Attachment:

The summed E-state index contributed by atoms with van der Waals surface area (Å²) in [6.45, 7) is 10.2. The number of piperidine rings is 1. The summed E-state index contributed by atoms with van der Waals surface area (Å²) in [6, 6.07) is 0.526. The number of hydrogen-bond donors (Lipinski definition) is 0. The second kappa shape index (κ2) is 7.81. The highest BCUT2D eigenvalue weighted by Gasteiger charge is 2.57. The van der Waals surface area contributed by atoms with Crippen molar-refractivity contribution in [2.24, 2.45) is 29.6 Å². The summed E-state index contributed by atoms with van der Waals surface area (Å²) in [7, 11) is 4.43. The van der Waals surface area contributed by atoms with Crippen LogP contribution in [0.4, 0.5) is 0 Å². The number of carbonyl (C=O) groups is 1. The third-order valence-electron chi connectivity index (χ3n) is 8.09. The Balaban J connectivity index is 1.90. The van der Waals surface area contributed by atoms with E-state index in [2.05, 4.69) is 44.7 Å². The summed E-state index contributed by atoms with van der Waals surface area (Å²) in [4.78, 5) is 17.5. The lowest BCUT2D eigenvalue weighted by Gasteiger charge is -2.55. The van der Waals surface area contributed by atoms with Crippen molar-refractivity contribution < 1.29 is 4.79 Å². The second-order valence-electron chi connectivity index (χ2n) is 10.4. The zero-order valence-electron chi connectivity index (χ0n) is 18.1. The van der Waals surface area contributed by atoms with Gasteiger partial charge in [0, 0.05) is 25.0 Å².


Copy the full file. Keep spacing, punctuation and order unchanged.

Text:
The summed E-state index contributed by atoms with van der Waals surface area (Å²) in [6.45, 7) is 10.2. The number of piperidine rings is 1. The summed E-state index contributed by atoms with van der Waals surface area (Å²) in [6, 6.07) is 0.526. The number of hydrogen-bond donors (Lipinski definition) is 0. The second kappa shape index (κ2) is 7.81. The highest BCUT2D eigenvalue weighted by Gasteiger charge is 2.57. The van der Waals surface area contributed by atoms with Crippen molar-refractivity contribution in [2.24, 2.45) is 29.6 Å². The summed E-state index contributed by atoms with van der Waals surface area (Å²) in [7, 11) is 4.43. The van der Waals surface area contributed by atoms with Crippen LogP contribution in [0.4, 0.5) is 0 Å². The number of carbonyl (C=O) groups is 1. The third-order valence-electron chi connectivity index (χ3n) is 8.09. The Balaban J connectivity index is 1.90. The van der Waals surface area contributed by atoms with E-state index in [2.05, 4.69) is 44.7 Å². The summed E-state index contributed by atoms with van der Waals surface area (Å²) in [4.78, 5) is 17.5. The lowest BCUT2D eigenvalue weighted by Gasteiger charge is -2.55. The van der Waals surface area contributed by atoms with Crippen molar-refractivity contribution < 1.29 is 4.79 Å². The second-order valence-electron chi connectivity index (χ2n) is 10.4. The zero-order valence-electron chi connectivity index (χ0n) is 18.1. The van der Waals surface area contributed by atoms with Gasteiger partial charge in [0, 0.05) is 25.0 Å².